Defendant also relies on People v. Hill (1998) 17 Cal.4th 800, 831, in which we concluded it was reasonably likely that the prosecutor's remark, " 'There has to be some evidence on which to base a [reasonable] doubt' " (italics original), was understood by the jury to mean the defendant had the burden of producing evidence to demonstrate that a reasonable doubt existed. Although we reversed the verdict in Hill, that was but one of the many acts of prosecutorial misconduct and other errors that plagued that trial.
Even were we to assume the prosecutor committed misconduct, prejudice is lacking under either the state law (see People v. Watson (1956) 46 Cal.2d 818, 836) or the federal constitutional standard of review (see Chapman, supra, 386 U.S. at p. 24). Viewing the prosecutor's statements in the context of his entire argument, the jury was properly informed about the prosecutor's burden, and the evidence of defendant's guilt (notably, his own confession) was overwhelming.
6. Cumulative error
Defendant contends that if we do not conclude that any individual guilt phase error mandates reversal, the cumulative effect of the guilt phase errors requires reversal. We disagree. To the extent that there are a few instances in which we found or assumed the existence of error, we concluded that no prejudice resulted from any such error. Accordingly, the cumulative nature of the guilt phase errors, if any, does not lead us to conclude that defendant was denied a fair trial.
C. Penalty Phase Issues 1. Admission of photographs
Defendant contends the trial court erred by "re-introduce[ing]" during the penalty phase the photographs it admitted into evidence during the guilt phase. During the penalty phase, the prosecutor did not introduce any new photographs but rather referenced the ones previously introduced, and the trial court instructed the jury that it could consider the evidence admitted during the entire trial.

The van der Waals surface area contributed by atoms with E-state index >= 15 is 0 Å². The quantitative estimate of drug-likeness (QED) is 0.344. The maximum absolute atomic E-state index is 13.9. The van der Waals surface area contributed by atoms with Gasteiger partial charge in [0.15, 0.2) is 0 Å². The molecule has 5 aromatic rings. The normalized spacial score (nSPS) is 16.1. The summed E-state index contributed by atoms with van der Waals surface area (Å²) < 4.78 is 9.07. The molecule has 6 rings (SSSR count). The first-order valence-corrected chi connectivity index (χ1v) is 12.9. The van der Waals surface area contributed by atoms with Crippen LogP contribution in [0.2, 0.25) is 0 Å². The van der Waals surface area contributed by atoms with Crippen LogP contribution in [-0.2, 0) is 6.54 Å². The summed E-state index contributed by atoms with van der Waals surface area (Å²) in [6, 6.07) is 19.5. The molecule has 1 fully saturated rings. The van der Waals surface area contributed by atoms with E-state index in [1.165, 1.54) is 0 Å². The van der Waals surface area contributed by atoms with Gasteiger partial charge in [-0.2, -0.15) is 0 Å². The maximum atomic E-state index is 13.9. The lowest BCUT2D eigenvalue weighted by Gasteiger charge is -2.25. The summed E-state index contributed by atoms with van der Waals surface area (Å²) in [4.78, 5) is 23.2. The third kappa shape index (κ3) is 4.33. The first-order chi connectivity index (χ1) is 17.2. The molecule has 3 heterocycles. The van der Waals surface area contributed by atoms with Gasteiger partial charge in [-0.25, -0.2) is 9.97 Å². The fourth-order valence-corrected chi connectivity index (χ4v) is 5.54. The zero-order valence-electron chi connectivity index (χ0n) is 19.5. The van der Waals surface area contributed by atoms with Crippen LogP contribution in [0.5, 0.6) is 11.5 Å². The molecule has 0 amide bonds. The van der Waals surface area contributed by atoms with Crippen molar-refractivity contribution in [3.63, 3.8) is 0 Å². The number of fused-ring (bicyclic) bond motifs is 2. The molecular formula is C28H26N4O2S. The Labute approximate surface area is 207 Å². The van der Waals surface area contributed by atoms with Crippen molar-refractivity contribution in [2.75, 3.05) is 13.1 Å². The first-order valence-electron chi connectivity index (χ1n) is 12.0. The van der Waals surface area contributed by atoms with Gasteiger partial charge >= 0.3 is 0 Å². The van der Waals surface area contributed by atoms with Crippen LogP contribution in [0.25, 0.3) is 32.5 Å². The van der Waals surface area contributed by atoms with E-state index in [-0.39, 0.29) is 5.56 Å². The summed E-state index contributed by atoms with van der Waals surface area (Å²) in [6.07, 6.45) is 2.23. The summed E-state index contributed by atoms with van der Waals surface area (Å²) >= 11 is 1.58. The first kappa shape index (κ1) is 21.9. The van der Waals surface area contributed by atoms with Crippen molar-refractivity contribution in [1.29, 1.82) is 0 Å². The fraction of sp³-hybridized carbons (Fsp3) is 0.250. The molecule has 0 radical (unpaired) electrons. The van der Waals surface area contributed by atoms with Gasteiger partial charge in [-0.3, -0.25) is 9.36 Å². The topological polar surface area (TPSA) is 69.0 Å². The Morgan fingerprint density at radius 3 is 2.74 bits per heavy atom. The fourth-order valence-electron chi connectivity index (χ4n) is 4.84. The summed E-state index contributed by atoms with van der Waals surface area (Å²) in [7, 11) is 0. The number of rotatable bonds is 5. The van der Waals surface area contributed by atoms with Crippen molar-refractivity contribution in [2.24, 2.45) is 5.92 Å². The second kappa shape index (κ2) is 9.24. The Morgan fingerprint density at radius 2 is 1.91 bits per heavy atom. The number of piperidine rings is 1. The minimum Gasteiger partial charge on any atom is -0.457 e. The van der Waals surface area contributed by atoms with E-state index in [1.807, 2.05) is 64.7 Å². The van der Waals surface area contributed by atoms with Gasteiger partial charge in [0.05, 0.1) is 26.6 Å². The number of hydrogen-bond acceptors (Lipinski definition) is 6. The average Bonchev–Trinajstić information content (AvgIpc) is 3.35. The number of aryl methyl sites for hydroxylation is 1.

Photographic evidence is generally admissible, just as all relevant evidence is admissible (unless excluded by the federal or state Constitution or by statute), and trial courts have broad discretion in determining relevance. (E.g., D'Arcy, supra, 48 Cal.4th at p. 298.) As we have noted repeatedly, the trial court's discretion to exclude photographs as unduly prejudicial during the penalty phase is even more circumscribed than admission of photographs during the guilt phase, as " ' " the sentencer is expected to subjectively weigh the evidence, and the prosecution is entitled to place the capital offense and the offender in a morally bad light." ' [Citations.]" (Id. at p. 299, original italics.)
As discussed, ante, we have reviewed the photographs and the trial court did not abuse its discretion in admitting the photographs during the guilt phase. With respect to the penalty phase, the photographs graphically here depicted the crime scene and the victims' wounds, and as such were relevant to the penalty determination as evidence of the circumstances of the crime. (See § 190.3, factor (a); see, e.g., D'Arcy, supra, 48 Cal.4th at pp. 298-299.) Accordingly, it was permissible for the jury to rely on those photographs during the penalty phase, and the trial court did not err in instructing the jury that it could consider the evidence admitted during the guilt phase.*fn25
2. Admission of evidence of uncharged violent criminal conduct
Defendant contends the trial court erred by admitting evidence of uncharged violent criminal conduct. Over defense objection, the trial court permitted the prosecutor to introduce evidence that defendant: stabbed his uncle; threatened a neighbor; chased someone down the street while wielding a stick; and displayed a knife while others fought.
Jurors may consider evidence of uncharged violent criminal conduct by defendant that involved the use or attempted use of force or violence, or express or implied threat to use force or violence, but only if they were convinced beyond a reasonable doubt that defendant had engaged in such activity.*fn26 (See, e.g., People v. Wallace (2008) 44 Cal.4th 1032, 1079.) Although a trial court lacks the discretion to exclude all such evidence, it retains the traditional discretion to exclude specific evidence if it is misleading, cumulative, or unduly prejudicial. (Ibid.)